Obesity continues to be a serious issue in America, growing at an epidemic rate – almost tripling since 1990. In fact, about every 1 in 3 adults is currently considered obese. It contributes to a variety of issues including heart disease, Type 2 diabetes, stroke and general poor health. It’s crucial that we take steps to reverse this serious trend.
Obesity is the percentage of the adult population estimated to be obese, defined as having a body mass index (BMI) of 30.0 or higher. BMI, as defined by CDC, is equal to your weight in pounds divided by your height in inches squared and then multiplied by 703. CDC has a calculator for BMI at http://www.cdc.gov/nccdphp/dnpa/bmi/calc-bmi.htm. The ranks are based on self-reported weight and height from the Behavioral Risk Factor Surveillance System.
Obesity is known to contribute to a variety of diseases, including heart disease, diabetes, stroke, certain cancers and general poor health (http://www.cdc.gov/nccdphp/dnpa/obesity/). The medical care costs for treating obesity and obesity-related health issues are overwhelming (http://www.cdc.gov/obesity/causes/economics.html). In 2008, it was estimated that $147 billion dollars was spent on obesity-related direct and indirect medical care costs.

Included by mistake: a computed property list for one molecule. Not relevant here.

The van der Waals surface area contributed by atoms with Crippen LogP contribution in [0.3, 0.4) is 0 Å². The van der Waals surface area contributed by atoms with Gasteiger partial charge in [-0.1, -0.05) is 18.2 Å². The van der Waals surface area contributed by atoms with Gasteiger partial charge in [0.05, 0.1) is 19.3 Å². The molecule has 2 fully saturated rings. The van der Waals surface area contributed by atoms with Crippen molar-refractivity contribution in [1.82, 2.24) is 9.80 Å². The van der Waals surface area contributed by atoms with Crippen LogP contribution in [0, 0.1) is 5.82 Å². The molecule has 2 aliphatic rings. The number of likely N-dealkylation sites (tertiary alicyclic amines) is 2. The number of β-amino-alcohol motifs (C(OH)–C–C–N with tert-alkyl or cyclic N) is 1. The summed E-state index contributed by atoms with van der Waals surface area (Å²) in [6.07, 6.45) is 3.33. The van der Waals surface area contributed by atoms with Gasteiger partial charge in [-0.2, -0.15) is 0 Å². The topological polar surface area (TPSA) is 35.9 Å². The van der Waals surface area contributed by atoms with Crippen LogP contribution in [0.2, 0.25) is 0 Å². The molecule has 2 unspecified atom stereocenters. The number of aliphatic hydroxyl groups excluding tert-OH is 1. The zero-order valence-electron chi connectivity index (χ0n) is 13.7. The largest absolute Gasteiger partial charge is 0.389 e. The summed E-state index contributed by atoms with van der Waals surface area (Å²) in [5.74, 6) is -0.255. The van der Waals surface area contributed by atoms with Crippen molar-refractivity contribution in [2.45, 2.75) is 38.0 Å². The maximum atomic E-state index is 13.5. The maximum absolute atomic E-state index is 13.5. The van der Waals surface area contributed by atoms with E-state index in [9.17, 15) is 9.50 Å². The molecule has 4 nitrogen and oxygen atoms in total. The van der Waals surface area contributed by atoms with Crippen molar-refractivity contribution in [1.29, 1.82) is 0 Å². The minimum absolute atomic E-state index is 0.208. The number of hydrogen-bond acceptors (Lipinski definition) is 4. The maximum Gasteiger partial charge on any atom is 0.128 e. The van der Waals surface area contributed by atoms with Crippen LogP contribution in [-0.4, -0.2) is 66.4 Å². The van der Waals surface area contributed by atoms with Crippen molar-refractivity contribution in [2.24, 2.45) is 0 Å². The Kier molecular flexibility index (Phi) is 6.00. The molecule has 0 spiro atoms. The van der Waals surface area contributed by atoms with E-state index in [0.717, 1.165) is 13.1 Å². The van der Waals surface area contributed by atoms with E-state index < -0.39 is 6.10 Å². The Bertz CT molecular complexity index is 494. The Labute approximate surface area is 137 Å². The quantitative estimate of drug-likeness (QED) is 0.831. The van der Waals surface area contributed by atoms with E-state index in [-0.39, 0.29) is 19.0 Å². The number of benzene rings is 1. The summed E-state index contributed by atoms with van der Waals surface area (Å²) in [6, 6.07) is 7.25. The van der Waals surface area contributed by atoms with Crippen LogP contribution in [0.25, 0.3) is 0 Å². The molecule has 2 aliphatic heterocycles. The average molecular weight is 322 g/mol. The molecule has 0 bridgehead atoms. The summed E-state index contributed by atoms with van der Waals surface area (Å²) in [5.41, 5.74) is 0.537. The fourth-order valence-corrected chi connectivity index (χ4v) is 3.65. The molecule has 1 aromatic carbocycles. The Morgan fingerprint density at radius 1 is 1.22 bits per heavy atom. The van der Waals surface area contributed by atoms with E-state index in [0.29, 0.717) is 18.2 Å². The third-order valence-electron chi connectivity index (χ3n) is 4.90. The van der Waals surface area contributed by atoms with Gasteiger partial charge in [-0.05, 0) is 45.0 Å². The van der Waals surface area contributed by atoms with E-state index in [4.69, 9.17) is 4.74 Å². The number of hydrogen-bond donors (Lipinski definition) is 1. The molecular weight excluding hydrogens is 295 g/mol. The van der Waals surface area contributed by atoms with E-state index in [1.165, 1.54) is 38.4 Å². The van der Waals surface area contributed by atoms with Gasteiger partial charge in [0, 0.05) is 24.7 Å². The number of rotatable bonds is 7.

The measures tracked by America's Health Rankings are those actions that can affect the future health of the population. For a state to improve the health of its population, efforts must focus on these measures, these determinants of health.
|New Hampshire||15||25.5||View Actions|
|New Jersey||12||24.8||View Actions|
|New Mexico||16||25.6||View Actions|
|New York||9||24.5||View Actions|
|North Carolina||30||28.6||View Actions|
|North Dakota||28||27.9||View Actions|
|Rhode Island||18||26.0||View Actions|
|South Carolina||47||32.0||View Actions|
|South Dakota||27||27.7||View Actions|
|West Virginia||48||32.9||View Actions|